A couple of weeks ago I visited Beaver Country Day School in Chestnut Hill, MA. I learned of Beaver’s innovative coded curriculum at the SXSW Edu conference and wanted to experience Beaver’s broader pedagogical model first hand, having learned that the coded curriculum is just a slice of Beaver’s innovation. Here’s a quick snapshot of BCD:
“We look beyond tradition and beyond our walls to learn from and partner with the best. We present classic and innovative subject matter in a creative environment that yields real results.
- Co-educational, Grades 6-12
- Independent and college preparatory; founded in 1920
- 125 students in the middle school
- 332 students in the upper school
- 24% students of color, 20% faculty/staff of color
- 50% of students come from public and charter schools, 50% from independent and parochial schools
- 24% of students receive financial aid
- Students come from over 60 communities in and around Boston and speak 20 different languages at home
Beaver’s Principal, Peter Hutton, describes mastery of content and conventional problem solving as the ‘basics’. The overarching mission of Beaver is to raise the bar so that, “Our students are prepared for an undefined era where advanced thinking skills, essential skills, such as iteration, synthesis, adaptation, collaboration, and innovation are the cornerstones of professional success and personal development.”
I was struck by how Beaver’s physical environment is a beautiful mix of traditional and new. Red brick buildings, the inside walls of which are painted industrial grey with shots of bright color such as pink or blue. Sleek design with strong traditional bones. The physical environment underscores what’s important at Beaver - choice, individual work, group work, private time, heavy emphasis on the Arts, technology and real-world application. When I met with Rob McDonald, Math Department Chair, he described the Beaver culture and the values which underpin it. He looks for teachers who are "collaborative risk takers", who want to learn something new - with their peers in the school and from the students. The curriculum and pedagogy stretch beyond the walls of the school; Rob explained how 12 or 13 years ago, they let go of Advanced Placement. (AP). He explained how oftentimes depth was being sacrificed for breadth and important ideas were being glossed over. Indeed he went on to share how colleges are becoming more skeptical of the AP, citing how students are not grasping big ideas through AP and lack deep understanding of content. Instead of AP, Beaver students have the opportunity to take college level courses:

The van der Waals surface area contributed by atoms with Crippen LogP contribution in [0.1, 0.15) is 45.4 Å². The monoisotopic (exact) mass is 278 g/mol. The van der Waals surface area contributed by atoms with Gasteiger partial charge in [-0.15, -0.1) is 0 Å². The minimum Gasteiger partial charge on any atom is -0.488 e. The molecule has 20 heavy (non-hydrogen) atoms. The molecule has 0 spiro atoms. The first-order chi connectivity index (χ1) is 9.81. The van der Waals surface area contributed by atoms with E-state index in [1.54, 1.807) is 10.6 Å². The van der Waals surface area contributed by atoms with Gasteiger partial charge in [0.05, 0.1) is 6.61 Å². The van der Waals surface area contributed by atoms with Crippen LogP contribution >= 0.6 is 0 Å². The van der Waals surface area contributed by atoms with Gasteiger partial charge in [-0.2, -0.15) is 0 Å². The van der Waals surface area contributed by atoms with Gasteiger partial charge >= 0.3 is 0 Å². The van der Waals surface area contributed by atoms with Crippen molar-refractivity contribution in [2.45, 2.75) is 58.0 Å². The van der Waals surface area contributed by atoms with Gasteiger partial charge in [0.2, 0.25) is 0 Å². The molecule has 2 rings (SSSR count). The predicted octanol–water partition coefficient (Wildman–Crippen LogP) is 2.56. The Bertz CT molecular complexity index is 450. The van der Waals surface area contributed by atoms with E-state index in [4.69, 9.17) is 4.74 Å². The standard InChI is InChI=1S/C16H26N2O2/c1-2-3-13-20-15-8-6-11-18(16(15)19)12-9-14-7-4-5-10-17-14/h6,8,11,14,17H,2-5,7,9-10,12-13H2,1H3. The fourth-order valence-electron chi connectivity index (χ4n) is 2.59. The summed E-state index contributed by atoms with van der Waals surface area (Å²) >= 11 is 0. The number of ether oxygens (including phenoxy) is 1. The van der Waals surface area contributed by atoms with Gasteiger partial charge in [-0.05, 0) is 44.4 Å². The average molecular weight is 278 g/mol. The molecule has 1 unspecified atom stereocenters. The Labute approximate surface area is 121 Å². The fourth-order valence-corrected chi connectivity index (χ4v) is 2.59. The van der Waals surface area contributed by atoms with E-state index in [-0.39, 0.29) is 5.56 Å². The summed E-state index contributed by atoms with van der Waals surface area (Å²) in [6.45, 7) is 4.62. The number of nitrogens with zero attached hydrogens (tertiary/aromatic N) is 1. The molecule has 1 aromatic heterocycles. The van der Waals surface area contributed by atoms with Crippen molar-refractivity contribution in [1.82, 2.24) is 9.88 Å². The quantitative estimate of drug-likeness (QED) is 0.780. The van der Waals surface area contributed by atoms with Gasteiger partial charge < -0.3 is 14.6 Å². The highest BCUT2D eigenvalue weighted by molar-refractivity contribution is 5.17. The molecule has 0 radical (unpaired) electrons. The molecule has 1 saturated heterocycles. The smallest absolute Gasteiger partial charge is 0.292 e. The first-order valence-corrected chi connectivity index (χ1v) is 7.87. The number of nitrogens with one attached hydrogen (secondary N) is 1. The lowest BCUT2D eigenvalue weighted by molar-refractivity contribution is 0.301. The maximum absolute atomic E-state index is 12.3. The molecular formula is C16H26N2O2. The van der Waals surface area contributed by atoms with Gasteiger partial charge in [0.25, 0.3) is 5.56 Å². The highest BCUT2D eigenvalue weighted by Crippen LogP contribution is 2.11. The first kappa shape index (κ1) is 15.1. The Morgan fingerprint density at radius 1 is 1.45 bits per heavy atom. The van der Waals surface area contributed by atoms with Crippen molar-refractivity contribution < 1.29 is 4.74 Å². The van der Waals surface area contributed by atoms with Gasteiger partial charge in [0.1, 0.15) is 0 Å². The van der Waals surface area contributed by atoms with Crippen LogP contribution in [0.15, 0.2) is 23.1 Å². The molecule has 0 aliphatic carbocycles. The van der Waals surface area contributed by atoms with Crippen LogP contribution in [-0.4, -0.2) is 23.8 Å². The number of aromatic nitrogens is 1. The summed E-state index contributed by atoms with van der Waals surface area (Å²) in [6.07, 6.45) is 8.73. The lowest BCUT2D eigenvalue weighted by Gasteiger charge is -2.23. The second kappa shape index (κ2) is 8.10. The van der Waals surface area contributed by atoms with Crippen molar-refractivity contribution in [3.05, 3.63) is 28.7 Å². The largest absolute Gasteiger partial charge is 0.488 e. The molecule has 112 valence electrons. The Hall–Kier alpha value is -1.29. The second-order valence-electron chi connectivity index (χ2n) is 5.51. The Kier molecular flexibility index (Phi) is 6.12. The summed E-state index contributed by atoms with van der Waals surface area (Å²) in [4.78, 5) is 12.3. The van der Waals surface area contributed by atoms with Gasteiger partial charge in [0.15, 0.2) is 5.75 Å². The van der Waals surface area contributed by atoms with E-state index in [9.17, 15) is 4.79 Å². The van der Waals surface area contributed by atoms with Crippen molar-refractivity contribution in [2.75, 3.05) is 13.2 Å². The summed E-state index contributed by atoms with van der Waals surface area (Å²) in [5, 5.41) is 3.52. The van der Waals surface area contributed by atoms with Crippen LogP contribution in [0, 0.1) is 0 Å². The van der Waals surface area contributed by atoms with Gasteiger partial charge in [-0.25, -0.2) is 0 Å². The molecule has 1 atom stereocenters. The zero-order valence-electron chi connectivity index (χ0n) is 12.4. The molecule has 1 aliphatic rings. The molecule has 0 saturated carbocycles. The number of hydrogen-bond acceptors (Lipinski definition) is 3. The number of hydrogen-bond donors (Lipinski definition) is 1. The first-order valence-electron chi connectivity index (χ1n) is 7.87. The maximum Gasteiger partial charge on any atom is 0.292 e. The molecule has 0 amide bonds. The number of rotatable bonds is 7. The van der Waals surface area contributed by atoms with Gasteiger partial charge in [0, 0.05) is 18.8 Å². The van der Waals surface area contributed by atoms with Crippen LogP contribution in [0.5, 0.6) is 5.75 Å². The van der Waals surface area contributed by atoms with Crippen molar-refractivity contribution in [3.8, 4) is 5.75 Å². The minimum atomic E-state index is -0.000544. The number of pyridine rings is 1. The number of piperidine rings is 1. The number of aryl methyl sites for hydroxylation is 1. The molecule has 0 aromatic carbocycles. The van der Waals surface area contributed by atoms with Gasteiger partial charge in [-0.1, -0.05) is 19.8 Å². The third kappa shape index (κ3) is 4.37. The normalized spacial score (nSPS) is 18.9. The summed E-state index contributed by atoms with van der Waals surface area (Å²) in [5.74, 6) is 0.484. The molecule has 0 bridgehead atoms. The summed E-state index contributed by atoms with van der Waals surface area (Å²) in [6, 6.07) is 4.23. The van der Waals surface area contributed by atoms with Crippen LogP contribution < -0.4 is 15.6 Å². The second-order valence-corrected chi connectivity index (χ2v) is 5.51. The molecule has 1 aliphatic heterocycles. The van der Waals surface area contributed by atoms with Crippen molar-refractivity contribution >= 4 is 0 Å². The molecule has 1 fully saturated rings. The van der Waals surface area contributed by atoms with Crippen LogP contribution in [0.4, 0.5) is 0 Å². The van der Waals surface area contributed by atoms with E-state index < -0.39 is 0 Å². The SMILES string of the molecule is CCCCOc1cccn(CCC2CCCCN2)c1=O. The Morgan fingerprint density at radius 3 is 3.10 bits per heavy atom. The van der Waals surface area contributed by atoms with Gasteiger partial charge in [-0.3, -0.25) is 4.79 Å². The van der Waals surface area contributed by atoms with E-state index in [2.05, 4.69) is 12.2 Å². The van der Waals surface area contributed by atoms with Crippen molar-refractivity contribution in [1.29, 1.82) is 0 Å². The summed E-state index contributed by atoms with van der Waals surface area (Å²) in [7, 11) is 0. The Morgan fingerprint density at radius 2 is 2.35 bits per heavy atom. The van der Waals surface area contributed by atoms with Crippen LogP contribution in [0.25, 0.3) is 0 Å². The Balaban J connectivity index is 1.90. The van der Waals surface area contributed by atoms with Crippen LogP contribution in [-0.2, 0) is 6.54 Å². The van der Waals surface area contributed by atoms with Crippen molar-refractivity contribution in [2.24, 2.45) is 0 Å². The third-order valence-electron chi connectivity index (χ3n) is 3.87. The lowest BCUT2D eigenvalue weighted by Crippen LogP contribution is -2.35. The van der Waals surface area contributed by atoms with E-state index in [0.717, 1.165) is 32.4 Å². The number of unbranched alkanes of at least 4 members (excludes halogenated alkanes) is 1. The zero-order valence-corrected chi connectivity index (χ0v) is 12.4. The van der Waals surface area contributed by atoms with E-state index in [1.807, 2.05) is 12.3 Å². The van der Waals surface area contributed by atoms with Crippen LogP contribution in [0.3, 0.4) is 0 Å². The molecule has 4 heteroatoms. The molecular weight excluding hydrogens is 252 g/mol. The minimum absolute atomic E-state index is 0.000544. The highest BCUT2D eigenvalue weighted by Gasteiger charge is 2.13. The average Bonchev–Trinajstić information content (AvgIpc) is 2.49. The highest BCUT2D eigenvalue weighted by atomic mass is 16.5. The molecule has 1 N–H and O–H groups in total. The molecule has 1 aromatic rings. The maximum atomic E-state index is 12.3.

“For students seeking the highest level of challenge, Beaver offers intensive honors or advanced classes in all disciplines. We offer Honors Advanced courses in science and math as well as honors sections of all required math and science courses. The Honors Advanced courses explore a topic (such as organic chemistry or calculus) in greater depth than a typical AP course. Our courses ask students to construct innovative solutions to complex real-world problems. We also offer upper level elective courses in all disciplines that are college-level in their approach and expectations.”
- in addition, NuVu studio, Beaver’s Innovative trimester-length program with pedagogy based on the studio model of teaching and learning, is receiving overwhelmingly positive feedback from colleges. The studio provides students with the opportunity to create, iterate and collaborate in an interdisciplinary environment, working on real world opportunities with mentors who work in the field.
BCD is a learning environment which strives to tap into what students are passionate about and supports risk taking - for students and teachers alike. Peter talks about “making great mistakes”, and helping teachers to feel empowered in their work.
I was excited to visit Rebecca Roberts' Art class. Her class inhabits the top floor of one of the buildings - not only is there much room for artistic expression and experimentation, there is also a dedicated reflection and group space, ‘the living room’. Becky lives the ethos of an individualized, real-world, interdisciplinary approach to her work - be sure to check out her blog where she highlights her influences, curriculum and teaching philosophy.
I leave the conclusion of this posting to the inspirational words of Becky from her blog:
“I aim to create a learning environment that fosters the development of habits of mind artists use everyday in their studios. The curriculum, the design of the physical space, and the use of time encourages creativity, exploration, and innovation, while at the same time fostering the basic skills and knowledge that serve as building blocks for art making. Theory and practice overlap. Projects and assignments start with big questions about ideas and materials. Students are encouraged to experiment, to struggle, and to work toward personal solutions while learning to understand their own approach to the creative process."